Descendants weigh in on Confederate statue debate
In recent weeks, statues of Confederate leaders have toppled to the ground amid nationwide protests, and Mississippi lawmakers have decided to remove the Confederate battle emblem from the Mississippi state flag.
ABC’s Lionel Moise spoke with the descendants of Robert E. Lee and Thomas Jefferson about the debate raging across the country.
Mississippi was the last state in the country to still have the Confederate battle emblem on its flag, but last week state officials made the decision to officially remove it.
“I know there are people of goodwill who are not happy to see this flag change,” Mississippi Governor Tate Reeves said as he signed the bill. “They fear a chain reaction of events, erasing our history, a history that is no doubt complicated and imperfect.”
But, the governor said, “We need a new symbol.”© Rogelio V. Solis/AP This June 25, 2020, file photo shows a Mississippi state flag flying outside the Capitol in Jackson, Miss.
A state commission will now come up with a new design that residents will accept or reject in November.
While Mississippi looks ahead, the nation continues to debate whether certain monuments and statues dedicated to the past should be removed.
In St. Louis, a statue of Christopher Columbus was removed last month after a public push. In New York City, a statue of President Theodore Roosevelt sitting on a horse with a Native American man on one side and an African American man on the other will be removed from the front of the American Museum of Natural History.© Mary Altaffer/AP In this Nov. 17, 2017 file photo, visitors to the American Museum of Natural History in New York look at a statue of Theodore Roosevelt, flanked by a Native American man and African American man.
Rev. Robert Lee IIII, is the great, great, great nephew of Confederate General Robert E. Lee and shares his name. As a child, he was taught about Lee’s legacy as a Christian who wanted to fight for states’ rights. But in his journey to become a pastor, he says he realized he needed to change his thought process.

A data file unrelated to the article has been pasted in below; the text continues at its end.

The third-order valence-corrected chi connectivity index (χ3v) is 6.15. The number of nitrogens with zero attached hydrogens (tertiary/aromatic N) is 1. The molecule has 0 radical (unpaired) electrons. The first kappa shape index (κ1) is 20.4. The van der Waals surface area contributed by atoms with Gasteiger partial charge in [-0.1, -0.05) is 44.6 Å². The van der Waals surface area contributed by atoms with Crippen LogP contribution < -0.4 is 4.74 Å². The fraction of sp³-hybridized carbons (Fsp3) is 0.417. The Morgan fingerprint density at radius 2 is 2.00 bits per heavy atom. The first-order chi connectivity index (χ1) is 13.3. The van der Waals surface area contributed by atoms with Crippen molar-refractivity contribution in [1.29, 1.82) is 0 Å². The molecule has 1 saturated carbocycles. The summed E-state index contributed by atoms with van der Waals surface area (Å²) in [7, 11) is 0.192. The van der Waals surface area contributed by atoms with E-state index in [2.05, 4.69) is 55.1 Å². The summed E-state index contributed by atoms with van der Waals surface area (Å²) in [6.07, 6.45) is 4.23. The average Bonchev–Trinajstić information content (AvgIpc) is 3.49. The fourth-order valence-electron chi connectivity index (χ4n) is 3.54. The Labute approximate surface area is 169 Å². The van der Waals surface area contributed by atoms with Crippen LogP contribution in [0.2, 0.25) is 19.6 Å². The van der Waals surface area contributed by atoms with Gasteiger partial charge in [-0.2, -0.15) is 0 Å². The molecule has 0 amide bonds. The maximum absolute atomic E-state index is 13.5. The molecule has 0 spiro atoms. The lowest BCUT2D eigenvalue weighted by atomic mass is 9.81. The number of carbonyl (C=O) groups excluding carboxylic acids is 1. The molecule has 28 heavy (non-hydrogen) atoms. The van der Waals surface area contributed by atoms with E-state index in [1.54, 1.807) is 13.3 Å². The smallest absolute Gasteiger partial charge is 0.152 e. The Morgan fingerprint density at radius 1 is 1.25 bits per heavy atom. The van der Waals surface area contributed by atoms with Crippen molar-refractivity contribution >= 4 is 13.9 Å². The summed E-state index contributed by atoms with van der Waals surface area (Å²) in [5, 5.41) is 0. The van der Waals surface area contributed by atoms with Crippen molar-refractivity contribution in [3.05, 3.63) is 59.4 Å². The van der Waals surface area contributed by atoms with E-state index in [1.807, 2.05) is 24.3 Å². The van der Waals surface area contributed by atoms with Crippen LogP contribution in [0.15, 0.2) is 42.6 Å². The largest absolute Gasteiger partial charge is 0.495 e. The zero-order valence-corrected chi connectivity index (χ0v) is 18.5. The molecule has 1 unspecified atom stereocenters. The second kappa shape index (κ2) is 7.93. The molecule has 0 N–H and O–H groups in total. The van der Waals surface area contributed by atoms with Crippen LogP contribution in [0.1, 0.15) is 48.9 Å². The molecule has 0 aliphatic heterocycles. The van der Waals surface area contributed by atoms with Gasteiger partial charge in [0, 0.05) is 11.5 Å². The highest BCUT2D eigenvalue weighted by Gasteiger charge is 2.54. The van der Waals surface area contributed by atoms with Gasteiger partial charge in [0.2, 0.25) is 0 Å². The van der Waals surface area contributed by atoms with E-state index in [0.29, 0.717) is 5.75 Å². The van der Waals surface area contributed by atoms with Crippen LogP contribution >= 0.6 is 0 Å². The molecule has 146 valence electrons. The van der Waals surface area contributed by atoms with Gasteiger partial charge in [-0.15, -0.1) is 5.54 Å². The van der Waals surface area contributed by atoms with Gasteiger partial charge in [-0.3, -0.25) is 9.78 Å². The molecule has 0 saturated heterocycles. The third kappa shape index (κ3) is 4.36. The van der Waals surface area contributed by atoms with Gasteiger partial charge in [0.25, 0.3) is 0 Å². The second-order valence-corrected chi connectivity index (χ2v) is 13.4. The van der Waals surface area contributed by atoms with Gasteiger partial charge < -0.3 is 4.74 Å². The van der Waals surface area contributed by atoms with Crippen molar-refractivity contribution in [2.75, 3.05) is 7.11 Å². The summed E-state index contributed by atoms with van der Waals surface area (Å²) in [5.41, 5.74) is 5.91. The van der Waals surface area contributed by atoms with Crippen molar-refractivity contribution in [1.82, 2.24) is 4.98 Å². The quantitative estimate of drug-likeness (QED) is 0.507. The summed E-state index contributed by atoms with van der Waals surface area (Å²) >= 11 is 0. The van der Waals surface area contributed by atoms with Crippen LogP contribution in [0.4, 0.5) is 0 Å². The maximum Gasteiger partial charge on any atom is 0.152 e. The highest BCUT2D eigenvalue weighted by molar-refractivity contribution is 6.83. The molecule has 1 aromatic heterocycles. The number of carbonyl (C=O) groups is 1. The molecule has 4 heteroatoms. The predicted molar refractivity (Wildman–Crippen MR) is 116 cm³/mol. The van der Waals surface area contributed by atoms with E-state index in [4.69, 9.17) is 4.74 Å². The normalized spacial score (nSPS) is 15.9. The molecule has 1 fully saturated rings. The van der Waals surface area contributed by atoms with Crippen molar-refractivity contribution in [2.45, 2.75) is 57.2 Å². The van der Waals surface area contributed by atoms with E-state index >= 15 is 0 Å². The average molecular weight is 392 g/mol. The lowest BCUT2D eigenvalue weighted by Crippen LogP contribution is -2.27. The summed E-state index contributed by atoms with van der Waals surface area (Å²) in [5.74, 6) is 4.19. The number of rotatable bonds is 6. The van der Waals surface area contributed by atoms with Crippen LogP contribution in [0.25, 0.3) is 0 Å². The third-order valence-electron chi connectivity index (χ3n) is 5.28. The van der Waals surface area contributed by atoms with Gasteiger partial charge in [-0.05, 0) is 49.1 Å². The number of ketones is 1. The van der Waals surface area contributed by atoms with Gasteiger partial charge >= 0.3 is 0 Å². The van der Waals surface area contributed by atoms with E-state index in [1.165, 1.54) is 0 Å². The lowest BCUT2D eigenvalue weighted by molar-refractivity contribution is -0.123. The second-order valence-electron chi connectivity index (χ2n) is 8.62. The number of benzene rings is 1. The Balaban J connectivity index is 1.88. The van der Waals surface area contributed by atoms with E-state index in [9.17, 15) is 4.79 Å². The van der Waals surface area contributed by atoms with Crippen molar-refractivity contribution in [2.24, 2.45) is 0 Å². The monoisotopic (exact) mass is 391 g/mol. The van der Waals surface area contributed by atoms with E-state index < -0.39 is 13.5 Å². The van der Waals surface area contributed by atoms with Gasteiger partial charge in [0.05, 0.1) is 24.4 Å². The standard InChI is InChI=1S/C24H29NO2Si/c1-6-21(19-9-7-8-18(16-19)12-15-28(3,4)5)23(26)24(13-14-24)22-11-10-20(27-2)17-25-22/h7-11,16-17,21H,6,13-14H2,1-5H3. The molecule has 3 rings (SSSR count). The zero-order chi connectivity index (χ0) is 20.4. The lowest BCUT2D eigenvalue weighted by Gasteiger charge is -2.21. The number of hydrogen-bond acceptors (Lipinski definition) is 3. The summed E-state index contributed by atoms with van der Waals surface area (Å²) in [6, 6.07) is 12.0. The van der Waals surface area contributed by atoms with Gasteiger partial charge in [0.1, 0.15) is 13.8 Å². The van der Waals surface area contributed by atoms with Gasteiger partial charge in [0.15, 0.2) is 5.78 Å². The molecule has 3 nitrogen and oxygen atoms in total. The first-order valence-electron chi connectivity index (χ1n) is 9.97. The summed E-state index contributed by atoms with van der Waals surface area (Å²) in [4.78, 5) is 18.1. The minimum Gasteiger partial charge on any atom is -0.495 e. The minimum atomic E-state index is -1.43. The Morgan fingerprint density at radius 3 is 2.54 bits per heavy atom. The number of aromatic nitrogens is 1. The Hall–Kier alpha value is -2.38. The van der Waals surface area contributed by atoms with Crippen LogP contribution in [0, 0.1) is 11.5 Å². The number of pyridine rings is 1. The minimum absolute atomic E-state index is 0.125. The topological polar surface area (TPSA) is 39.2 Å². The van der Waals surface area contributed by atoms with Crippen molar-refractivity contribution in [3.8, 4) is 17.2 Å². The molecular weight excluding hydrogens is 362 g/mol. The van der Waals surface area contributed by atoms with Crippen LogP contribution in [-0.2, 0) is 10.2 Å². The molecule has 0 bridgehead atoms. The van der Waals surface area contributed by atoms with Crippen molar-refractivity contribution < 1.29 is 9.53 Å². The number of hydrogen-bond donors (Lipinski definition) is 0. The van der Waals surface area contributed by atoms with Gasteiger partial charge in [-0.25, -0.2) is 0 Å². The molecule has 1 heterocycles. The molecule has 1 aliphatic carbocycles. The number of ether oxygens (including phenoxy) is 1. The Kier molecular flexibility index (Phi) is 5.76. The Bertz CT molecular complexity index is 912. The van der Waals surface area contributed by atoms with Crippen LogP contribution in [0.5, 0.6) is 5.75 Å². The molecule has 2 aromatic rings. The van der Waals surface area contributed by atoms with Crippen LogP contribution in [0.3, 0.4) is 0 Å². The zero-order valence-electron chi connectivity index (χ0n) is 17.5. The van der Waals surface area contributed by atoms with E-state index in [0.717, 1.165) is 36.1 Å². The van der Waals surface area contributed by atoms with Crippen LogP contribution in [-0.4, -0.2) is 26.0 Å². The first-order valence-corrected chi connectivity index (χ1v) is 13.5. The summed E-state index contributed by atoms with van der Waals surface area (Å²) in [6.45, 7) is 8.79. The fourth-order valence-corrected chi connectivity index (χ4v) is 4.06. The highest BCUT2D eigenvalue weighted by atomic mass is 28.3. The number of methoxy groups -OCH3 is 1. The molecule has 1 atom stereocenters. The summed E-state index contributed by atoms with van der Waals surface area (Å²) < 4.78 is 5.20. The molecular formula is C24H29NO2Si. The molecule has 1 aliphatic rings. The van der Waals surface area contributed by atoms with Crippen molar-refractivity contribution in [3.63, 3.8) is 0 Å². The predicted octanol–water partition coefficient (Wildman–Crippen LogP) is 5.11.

“Why are we protecting statues that symbolize oppression instead of protecting the people that were oppressed?” Lee asked.
Amid the protests, President Donald Trump has signed an executive order to protect monuments, memorials and statues, and has tweeted about jailing protesters for up to 10 years. But as some fight to preserve the monuments, Rev. Lee believes they should be taken down now.
“This is not about erasing history,” Lee said. “This is about being honest, that our history has been filled with a heritage of hate, with the heritage of racism, and if that’s something that we want in our city squares, then we need to examine that.”
Shannon LaNier, a journalist based in Houston, is a ninth generation descendant of President Thomas Jefferson and his slave, Sally Hemings, with whom Jefferson had a relationship.
LaNier, one of the couple’s six great grandsons, is the author of “Jefferson’s Children: The Story of One American Family.” He recently published an opinion piece calling for statues of Jefferson and other similar monuments to be taken down.
“For many years, I used to give Thomas Jefferson a pass because of all the great things that he’s done for this country,” LaNier told ABC News. “But you really do have to look at the whole person and what else he did. Thomas Jefferson wrote that ‘All men are created equal.’ When he wrote those words, they did not include black people, they didn’t include women, they didn’t include people who didn’t own land.”
LaNier says history has been erased by not telling the entire story.
“We have to tell his full story and give validity and a voice to all those other people that gave their blood, their sweat and their tears to make his life possible,” LaNier said.
LaNier, however, believes that monuments should be preserved — moved to a museum or a library where the public can be educated on their full history.
He likens it to putting yourself in someone else’s shoes.
“Imagine if you or your loved one, the person you love the most in your life, was killed or raped by someone,” LaNier said. “And then someone came along and said, ‘We’re going to put a statue in the town square or in your front yard of the person who killed or raped your loved one.’ How would you feel?”
Rev. Lee acknowledges that the conversation is a difficult one — and one he continues to have with his own family. But he says that now is the time for the country to come together.
“Someone asked me the other day, do I think that the statue should be replaced with anything?” Lee said. “I actually think we should leave just the mount there for a while, because that in and of itself has become a monument to what might be, what could be, what could be possible if we actually listen to the voices of the people.”